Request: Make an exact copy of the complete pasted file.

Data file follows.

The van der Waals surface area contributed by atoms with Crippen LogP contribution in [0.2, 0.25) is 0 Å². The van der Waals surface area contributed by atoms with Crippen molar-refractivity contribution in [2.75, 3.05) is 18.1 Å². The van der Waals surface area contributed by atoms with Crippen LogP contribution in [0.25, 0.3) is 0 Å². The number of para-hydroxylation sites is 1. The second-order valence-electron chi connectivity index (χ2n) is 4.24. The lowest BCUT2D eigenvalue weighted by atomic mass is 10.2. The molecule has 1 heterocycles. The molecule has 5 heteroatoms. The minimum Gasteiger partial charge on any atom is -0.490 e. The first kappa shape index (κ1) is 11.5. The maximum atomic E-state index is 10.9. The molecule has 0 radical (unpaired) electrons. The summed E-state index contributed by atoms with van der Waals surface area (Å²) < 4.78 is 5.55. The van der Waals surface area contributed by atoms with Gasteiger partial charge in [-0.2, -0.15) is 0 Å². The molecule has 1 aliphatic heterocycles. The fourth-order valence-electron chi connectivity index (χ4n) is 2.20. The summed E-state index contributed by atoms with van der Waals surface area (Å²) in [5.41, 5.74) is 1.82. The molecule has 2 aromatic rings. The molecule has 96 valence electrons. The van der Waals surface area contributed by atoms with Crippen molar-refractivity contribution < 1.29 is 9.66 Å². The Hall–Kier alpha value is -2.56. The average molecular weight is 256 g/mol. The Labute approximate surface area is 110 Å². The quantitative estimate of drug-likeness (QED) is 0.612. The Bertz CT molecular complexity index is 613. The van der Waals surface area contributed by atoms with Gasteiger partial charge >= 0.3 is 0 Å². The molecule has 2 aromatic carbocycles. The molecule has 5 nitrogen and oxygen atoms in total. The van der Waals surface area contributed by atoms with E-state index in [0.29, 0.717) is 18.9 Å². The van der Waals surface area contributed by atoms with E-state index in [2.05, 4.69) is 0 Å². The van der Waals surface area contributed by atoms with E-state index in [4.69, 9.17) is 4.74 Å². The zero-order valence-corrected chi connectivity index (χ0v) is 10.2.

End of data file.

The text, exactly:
The van der Waals surface area contributed by atoms with Crippen LogP contribution in [0.2, 0.25) is 0 Å². The van der Waals surface area contributed by atoms with Crippen molar-refractivity contribution in [2.75, 3.05) is 18.1 Å². The van der Waals surface area contributed by atoms with Crippen LogP contribution in [0.25, 0.3) is 0 Å². The number of para-hydroxylation sites is 1. The second-order valence-electron chi connectivity index (χ2n) is 4.24. The lowest BCUT2D eigenvalue weighted by atomic mass is 10.2. The molecule has 1 heterocycles. The molecule has 5 heteroatoms. The minimum Gasteiger partial charge on any atom is -0.490 e. The first kappa shape index (κ1) is 11.5. The maximum atomic E-state index is 10.9. The molecule has 0 radical (unpaired) electrons. The summed E-state index contributed by atoms with van der Waals surface area (Å²) < 4.78 is 5.55. The van der Waals surface area contributed by atoms with Gasteiger partial charge in [-0.2, -0.15) is 0 Å². The molecule has 1 aliphatic heterocycles. The fourth-order valence-electron chi connectivity index (χ4n) is 2.20. The summed E-state index contributed by atoms with van der Waals surface area (Å²) in [5.41, 5.74) is 1.82. The molecule has 2 aromatic rings. The molecule has 96 valence electrons. The van der Waals surface area contributed by atoms with Crippen molar-refractivity contribution < 1.29 is 9.66 Å². The Hall–Kier alpha value is -2.56. The average molecular weight is 256 g/mol. The Labute approximate surface area is 110 Å². The quantitative estimate of drug-likeness (QED) is 0.612. The Bertz CT molecular complexity index is 613. The van der Waals surface area contributed by atoms with Gasteiger partial charge >= 0.3 is 0 Å². The molecule has 2 aromatic carbocycles. The molecule has 5 nitrogen and oxygen atoms in total. The van der Waals surface area contributed by atoms with E-state index in [0.29, 0.717) is 18.9 Å². The van der Waals surface area contributed by atoms with E-state index in [2.05, 4.69) is 0 Å². The van der Waals surface area contributed by atoms with E-state index in [4.69, 9.17) is 4.74 Å². The zero-order valence-corrected chi connectivity index (χ0v) is 10.2.